Mankind is often self-involved and indulgent. It becomes apparent when we talk about the perils of climate change, too; we are primarily concerned about how these changes will impact our economies, our cities, and our way of living.
However there are thousands of other species of plants, insects, and animals who are at far greater risk of impact, and potential extinction, due to climate change. These living things have no voice, no vote, and no choice in whether they live or die off en-mass. Complete species annihilation is becoming a reality for thousands of earth’s inhabitants, from tiny Monarch Butterflies to 700 pound Moose.
The New York Times’ article “Moose Die-Off Alarms Scientist” highlights the perils of climate change to the habitat of this large, shy mammal, who wanders alone in the dense woodlands of North America. In the last two decades, at least two geographically separate populations of Moose have died off to nearly a quarter of their original population.
This alarming rate of decline in Moose populations has scientist worried, and according to biologists, the causes of this decline differ from region to region. However, one common thread identified by scientists is the warmer and shorter winter seasons throughout the northern regions of North America.
Moose are built for cold climates with their large, furry bodies. In the summer and fall, they accumulate considerable body fat for the long and harsh winter season, but when average winter temperatures increase, they end up spending unusual amounts of effort to stay cool, leading to exhaustion and ultimately, death.
In New Hampshire, the shorter winters have also caused an upsurge in parasitic winter ticks in the Moose population. Without a long winter kill-off, these ticks are allowed to flourish, feeding on Moose. A biologist with the state’s Fish and Game Department said that “you can count 100,000 ticks on a moose.” The constant blood-letting leaves the Moose anemic and weak, making them vulnerable to predators. In addition, the ticks force Moose into constant scratching, which pulls off patches of fur and can result in hypothermia from rain, snow, and wind.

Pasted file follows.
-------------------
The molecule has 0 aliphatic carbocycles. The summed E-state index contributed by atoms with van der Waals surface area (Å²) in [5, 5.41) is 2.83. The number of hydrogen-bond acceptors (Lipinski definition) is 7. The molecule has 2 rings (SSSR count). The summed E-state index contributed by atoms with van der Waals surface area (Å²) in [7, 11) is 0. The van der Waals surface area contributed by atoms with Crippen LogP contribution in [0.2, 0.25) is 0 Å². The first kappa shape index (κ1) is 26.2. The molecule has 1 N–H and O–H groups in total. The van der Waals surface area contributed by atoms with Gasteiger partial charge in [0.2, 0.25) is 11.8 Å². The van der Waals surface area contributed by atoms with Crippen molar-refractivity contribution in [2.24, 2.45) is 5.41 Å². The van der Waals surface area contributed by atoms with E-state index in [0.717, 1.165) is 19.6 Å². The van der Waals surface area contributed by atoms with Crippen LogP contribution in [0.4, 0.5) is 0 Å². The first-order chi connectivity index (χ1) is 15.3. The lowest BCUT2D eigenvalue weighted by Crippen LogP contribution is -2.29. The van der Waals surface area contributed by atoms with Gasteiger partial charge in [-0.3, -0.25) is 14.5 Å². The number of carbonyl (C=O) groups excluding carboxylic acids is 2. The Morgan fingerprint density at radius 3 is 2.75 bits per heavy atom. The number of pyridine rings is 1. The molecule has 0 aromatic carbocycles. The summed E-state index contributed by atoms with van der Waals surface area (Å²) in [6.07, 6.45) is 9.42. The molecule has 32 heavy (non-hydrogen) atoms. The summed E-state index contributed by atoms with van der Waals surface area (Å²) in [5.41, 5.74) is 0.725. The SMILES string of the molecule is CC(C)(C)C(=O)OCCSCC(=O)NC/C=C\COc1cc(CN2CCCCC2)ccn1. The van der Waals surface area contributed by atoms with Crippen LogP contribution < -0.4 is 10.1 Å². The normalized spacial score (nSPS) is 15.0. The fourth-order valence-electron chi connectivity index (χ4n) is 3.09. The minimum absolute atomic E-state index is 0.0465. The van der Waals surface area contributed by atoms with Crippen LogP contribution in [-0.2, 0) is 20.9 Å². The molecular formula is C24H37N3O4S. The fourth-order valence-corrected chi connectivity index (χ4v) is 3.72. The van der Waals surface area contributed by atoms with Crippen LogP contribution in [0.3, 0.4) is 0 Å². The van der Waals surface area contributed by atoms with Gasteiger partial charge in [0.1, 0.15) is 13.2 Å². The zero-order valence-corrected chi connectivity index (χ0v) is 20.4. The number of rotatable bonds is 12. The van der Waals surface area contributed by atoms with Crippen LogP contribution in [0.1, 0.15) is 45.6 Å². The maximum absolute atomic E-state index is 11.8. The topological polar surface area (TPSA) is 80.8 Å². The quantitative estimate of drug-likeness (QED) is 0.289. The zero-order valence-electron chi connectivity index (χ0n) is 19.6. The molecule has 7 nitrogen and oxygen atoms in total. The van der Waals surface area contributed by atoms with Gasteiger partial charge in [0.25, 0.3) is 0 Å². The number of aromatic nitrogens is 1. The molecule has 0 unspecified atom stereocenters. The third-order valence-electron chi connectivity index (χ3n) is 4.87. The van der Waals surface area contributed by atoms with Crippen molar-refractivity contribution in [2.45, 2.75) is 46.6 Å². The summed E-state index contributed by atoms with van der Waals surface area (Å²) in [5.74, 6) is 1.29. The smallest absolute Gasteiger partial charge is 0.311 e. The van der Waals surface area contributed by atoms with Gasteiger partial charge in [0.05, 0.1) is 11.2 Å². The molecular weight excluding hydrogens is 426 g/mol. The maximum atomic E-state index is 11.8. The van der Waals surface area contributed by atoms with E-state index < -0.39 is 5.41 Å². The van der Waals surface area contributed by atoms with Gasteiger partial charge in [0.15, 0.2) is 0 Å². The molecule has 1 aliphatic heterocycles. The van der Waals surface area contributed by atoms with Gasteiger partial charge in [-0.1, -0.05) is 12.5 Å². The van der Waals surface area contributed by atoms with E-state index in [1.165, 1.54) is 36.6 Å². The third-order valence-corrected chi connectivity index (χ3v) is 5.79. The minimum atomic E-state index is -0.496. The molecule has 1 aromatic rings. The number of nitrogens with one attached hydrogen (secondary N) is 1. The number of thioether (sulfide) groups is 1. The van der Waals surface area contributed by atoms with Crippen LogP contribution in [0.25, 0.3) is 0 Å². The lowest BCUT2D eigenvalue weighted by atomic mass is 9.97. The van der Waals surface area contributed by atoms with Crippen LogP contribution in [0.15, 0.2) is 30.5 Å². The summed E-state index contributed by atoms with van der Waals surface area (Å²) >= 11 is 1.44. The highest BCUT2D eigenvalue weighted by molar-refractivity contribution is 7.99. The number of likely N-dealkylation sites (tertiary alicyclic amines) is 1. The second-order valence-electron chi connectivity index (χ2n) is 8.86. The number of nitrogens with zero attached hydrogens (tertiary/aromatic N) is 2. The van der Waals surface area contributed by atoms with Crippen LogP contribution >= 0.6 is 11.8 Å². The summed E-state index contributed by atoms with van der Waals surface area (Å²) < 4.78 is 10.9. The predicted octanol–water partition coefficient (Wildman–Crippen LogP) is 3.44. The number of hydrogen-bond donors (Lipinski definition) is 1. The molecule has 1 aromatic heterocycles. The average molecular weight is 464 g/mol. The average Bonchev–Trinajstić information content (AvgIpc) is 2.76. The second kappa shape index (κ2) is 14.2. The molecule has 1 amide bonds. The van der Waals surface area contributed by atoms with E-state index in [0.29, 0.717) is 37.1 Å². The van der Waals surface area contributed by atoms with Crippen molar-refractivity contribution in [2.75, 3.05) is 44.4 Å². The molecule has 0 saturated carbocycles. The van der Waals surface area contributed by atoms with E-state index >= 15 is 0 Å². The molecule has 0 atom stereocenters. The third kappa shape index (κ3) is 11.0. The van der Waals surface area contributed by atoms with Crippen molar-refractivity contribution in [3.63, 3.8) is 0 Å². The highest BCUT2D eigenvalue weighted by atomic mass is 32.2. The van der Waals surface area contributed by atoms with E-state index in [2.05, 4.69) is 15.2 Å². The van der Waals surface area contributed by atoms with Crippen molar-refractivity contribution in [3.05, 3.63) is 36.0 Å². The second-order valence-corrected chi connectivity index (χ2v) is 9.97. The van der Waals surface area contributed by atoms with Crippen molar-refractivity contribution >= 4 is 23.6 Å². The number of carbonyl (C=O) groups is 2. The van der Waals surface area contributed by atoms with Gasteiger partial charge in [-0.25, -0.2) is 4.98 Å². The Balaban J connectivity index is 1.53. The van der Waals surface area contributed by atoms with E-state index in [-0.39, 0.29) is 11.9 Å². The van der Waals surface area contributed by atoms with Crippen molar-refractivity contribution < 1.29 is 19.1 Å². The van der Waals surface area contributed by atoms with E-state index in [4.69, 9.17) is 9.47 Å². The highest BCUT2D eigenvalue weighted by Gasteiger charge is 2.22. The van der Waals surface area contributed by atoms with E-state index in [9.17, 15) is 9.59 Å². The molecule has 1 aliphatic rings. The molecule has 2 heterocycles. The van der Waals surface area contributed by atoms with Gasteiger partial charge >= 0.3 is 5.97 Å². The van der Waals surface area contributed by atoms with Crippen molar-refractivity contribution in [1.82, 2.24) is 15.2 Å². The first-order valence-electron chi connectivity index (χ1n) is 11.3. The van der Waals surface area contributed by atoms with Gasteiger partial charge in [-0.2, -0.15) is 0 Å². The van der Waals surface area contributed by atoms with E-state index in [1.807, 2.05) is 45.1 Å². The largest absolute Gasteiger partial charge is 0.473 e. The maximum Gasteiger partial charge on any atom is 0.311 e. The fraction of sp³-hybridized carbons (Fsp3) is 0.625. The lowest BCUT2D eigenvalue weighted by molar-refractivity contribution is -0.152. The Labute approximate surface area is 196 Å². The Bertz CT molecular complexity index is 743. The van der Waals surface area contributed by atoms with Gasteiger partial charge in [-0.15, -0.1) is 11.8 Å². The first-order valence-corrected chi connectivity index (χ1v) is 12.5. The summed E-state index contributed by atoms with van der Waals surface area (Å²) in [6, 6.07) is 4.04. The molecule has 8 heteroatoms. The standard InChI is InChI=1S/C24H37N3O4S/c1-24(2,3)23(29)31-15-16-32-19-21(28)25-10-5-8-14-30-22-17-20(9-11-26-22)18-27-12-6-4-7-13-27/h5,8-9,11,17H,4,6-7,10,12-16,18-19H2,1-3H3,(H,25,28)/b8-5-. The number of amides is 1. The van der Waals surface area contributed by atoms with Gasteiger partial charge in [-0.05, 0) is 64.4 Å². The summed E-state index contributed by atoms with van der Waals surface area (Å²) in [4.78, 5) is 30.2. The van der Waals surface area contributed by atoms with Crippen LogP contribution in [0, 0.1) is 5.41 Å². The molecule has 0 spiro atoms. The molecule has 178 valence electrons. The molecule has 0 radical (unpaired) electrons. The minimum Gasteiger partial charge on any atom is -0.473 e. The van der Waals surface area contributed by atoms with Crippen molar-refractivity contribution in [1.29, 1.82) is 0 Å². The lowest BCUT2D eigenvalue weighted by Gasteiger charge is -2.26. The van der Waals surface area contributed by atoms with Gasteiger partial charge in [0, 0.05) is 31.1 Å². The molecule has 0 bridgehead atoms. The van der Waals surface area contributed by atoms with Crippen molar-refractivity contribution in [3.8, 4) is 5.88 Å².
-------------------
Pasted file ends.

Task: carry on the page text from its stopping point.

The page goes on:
But it’s not just New Hampshire ticks which are thriving as a result of climate change. In Minnesota, the cause of Moose decline is related to an increase in brain worms and liver flukes, which prosper in moist environments resultant from increased precipitation. In British Columbia, it is the epidemic of pine bark beetles which thrive in warm weather, killing pine forests which serve as Moose habitat.
United Nations Environmental Program’s Convention on Biological Diversity (UNEP-CBD) states in their report:
“Climate change is likely to affect ecological interactions, including competition, disease and host-parasite interactions, pollination, predator-prey interactions and herbivory. There is ample evidence that warming will alter the patterns of plant, animal and human diseases.”
Climate change has already caused a shift in flora events such as leaf unfolding, flowering dates, migrations, and time of production. These changes in plant life impact insects and other animals that depend on the plants and trees for food and shelter. Some species may not be able to disperse or adapt fast enough to keep up with high rates of climate change. Whole ecosystems, like coral reefs and cloud forests, may cease to function in their current form.
The threat of climate change is manifold, super typhoons and massive hurricanes grab our attention and headlines. As a result, the monies and resources are directed towards building levies and securing city infrastructure. However the smaller, nearly imperceptible threats on our delicate ecosystems are not addressed accordingly, even though our existence is intrinsically linked to the existence of these ‘minor’ species.